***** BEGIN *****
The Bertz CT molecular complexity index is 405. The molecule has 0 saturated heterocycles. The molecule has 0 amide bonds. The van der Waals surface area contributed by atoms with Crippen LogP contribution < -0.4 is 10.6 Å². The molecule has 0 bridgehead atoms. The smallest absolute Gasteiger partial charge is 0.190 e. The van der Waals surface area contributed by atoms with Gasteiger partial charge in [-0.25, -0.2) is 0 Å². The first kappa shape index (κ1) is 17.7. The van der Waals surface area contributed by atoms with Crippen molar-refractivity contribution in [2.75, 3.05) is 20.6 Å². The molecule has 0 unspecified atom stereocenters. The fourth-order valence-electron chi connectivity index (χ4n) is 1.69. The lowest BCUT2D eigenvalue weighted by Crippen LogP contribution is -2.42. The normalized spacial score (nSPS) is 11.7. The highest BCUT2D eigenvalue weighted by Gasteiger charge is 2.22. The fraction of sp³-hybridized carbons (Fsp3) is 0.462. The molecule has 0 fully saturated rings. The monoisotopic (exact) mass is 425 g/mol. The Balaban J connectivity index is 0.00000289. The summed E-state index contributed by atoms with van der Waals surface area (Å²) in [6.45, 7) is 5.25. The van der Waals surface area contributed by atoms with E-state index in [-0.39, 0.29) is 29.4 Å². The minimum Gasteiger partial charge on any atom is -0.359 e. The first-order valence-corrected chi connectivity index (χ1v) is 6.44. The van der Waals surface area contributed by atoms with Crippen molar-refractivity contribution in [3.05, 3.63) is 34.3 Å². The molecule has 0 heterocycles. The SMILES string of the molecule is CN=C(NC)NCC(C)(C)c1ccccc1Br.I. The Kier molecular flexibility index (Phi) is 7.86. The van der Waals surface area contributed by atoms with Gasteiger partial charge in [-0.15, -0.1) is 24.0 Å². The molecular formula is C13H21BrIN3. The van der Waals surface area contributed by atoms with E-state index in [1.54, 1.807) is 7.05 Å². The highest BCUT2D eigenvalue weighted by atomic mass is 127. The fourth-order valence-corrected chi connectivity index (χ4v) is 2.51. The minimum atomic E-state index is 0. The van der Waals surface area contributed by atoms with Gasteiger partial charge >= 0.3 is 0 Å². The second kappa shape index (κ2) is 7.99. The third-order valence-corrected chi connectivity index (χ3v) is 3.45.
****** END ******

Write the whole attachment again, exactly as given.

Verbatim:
The Bertz CT molecular complexity index is 405. The molecule has 0 saturated heterocycles. The molecule has 0 amide bonds. The van der Waals surface area contributed by atoms with Crippen LogP contribution < -0.4 is 10.6 Å². The molecule has 0 bridgehead atoms. The smallest absolute Gasteiger partial charge is 0.190 e. The van der Waals surface area contributed by atoms with Gasteiger partial charge in [-0.25, -0.2) is 0 Å². The first kappa shape index (κ1) is 17.7. The van der Waals surface area contributed by atoms with Crippen molar-refractivity contribution in [2.75, 3.05) is 20.6 Å². The molecule has 0 unspecified atom stereocenters. The fourth-order valence-electron chi connectivity index (χ4n) is 1.69. The lowest BCUT2D eigenvalue weighted by Crippen LogP contribution is -2.42. The normalized spacial score (nSPS) is 11.7. The highest BCUT2D eigenvalue weighted by Gasteiger charge is 2.22. The fraction of sp³-hybridized carbons (Fsp3) is 0.462. The molecule has 0 fully saturated rings. The monoisotopic (exact) mass is 425 g/mol. The Balaban J connectivity index is 0.00000289. The summed E-state index contributed by atoms with van der Waals surface area (Å²) in [6.45, 7) is 5.25. The van der Waals surface area contributed by atoms with E-state index in [-0.39, 0.29) is 29.4 Å². The minimum Gasteiger partial charge on any atom is -0.359 e. The first-order valence-corrected chi connectivity index (χ1v) is 6.44. The van der Waals surface area contributed by atoms with Crippen molar-refractivity contribution in [3.05, 3.63) is 34.3 Å². The molecule has 0 heterocycles. The SMILES string of the molecule is CN=C(NC)NCC(C)(C)c1ccccc1Br.I. The Kier molecular flexibility index (Phi) is 7.86. The van der Waals surface area contributed by atoms with Gasteiger partial charge in [-0.15, -0.1) is 24.0 Å². The molecular formula is C13H21BrIN3. The van der Waals surface area contributed by atoms with E-state index in [1.54, 1.807) is 7.05 Å². The highest BCUT2D eigenvalue weighted by atomic mass is 127. The fourth-order valence-corrected chi connectivity index (χ4v) is 2.51. The minimum atomic E-state index is 0. The van der Waals surface area contributed by atoms with Gasteiger partial charge >= 0.3 is 0 Å². The second kappa shape index (κ2) is 7.99. The third-order valence-corrected chi connectivity index (χ3v) is 3.45.